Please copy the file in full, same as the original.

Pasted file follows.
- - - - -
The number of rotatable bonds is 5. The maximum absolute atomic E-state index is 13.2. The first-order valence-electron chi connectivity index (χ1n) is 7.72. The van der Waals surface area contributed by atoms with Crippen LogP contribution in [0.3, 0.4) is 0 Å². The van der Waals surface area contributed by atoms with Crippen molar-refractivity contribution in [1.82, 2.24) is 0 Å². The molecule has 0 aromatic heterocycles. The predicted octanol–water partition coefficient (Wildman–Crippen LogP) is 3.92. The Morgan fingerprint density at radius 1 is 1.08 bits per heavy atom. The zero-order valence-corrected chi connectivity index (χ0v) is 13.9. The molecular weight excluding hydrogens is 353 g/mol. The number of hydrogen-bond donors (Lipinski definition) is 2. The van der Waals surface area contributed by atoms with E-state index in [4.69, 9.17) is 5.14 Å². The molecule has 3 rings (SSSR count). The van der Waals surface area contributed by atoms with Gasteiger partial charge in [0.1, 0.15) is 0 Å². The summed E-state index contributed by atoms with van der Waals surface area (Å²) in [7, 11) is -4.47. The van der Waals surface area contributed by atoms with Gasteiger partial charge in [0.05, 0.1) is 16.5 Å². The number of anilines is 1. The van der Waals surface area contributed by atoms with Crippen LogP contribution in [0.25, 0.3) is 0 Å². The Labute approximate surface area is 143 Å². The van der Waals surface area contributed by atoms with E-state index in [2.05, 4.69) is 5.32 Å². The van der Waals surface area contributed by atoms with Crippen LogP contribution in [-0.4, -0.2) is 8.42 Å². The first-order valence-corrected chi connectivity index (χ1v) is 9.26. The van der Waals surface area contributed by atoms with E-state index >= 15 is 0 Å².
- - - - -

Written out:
The number of rotatable bonds is 5. The maximum absolute atomic E-state index is 13.2. The first-order valence-electron chi connectivity index (χ1n) is 7.72. The van der Waals surface area contributed by atoms with Crippen LogP contribution in [0.3, 0.4) is 0 Å². The van der Waals surface area contributed by atoms with Crippen molar-refractivity contribution in [1.82, 2.24) is 0 Å². The molecule has 0 aromatic heterocycles. The predicted octanol–water partition coefficient (Wildman–Crippen LogP) is 3.92. The Morgan fingerprint density at radius 1 is 1.08 bits per heavy atom. The zero-order valence-corrected chi connectivity index (χ0v) is 13.9. The molecular weight excluding hydrogens is 353 g/mol. The number of hydrogen-bond donors (Lipinski definition) is 2. The van der Waals surface area contributed by atoms with E-state index in [4.69, 9.17) is 5.14 Å². The molecule has 3 rings (SSSR count). The van der Waals surface area contributed by atoms with Gasteiger partial charge in [0.1, 0.15) is 0 Å². The summed E-state index contributed by atoms with van der Waals surface area (Å²) in [7, 11) is -4.47. The van der Waals surface area contributed by atoms with Gasteiger partial charge in [0.05, 0.1) is 16.5 Å². The number of anilines is 1. The van der Waals surface area contributed by atoms with Crippen LogP contribution in [0.25, 0.3) is 0 Å². The Labute approximate surface area is 143 Å². The van der Waals surface area contributed by atoms with E-state index in [2.05, 4.69) is 5.32 Å². The van der Waals surface area contributed by atoms with Crippen LogP contribution in [-0.4, -0.2) is 8.42 Å². The first-order valence-corrected chi connectivity index (χ1v) is 9.26. The van der Waals surface area contributed by atoms with E-state index >= 15 is 0 Å².